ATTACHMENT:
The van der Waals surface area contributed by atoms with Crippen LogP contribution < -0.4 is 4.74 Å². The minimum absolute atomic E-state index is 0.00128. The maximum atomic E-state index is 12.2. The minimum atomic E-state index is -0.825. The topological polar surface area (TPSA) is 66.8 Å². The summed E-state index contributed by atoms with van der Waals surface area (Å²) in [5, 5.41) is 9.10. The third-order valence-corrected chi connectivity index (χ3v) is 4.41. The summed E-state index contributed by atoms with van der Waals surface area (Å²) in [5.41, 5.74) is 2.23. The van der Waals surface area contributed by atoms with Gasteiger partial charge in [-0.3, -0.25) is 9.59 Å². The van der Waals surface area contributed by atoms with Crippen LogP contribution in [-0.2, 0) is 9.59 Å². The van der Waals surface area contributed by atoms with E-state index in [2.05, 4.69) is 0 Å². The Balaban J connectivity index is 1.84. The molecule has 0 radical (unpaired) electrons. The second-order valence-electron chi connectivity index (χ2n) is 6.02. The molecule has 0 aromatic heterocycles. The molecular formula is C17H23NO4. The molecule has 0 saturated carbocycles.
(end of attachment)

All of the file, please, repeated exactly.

The van der Waals surface area contributed by atoms with Crippen LogP contribution < -0.4 is 4.74 Å². The minimum absolute atomic E-state index is 0.00128. The maximum atomic E-state index is 12.2. The minimum atomic E-state index is -0.825. The topological polar surface area (TPSA) is 66.8 Å². The summed E-state index contributed by atoms with van der Waals surface area (Å²) in [5, 5.41) is 9.10. The third-order valence-corrected chi connectivity index (χ3v) is 4.41. The summed E-state index contributed by atoms with van der Waals surface area (Å²) in [5.41, 5.74) is 2.23. The van der Waals surface area contributed by atoms with Gasteiger partial charge in [-0.3, -0.25) is 9.59 Å². The van der Waals surface area contributed by atoms with Crippen LogP contribution in [-0.2, 0) is 9.59 Å². The van der Waals surface area contributed by atoms with E-state index in [2.05, 4.69) is 0 Å². The Balaban J connectivity index is 1.84. The molecule has 0 radical (unpaired) electrons. The second-order valence-electron chi connectivity index (χ2n) is 6.02. The molecule has 0 aromatic heterocycles. The molecular formula is C17H23NO4. The molecule has 0 saturated carbocycles.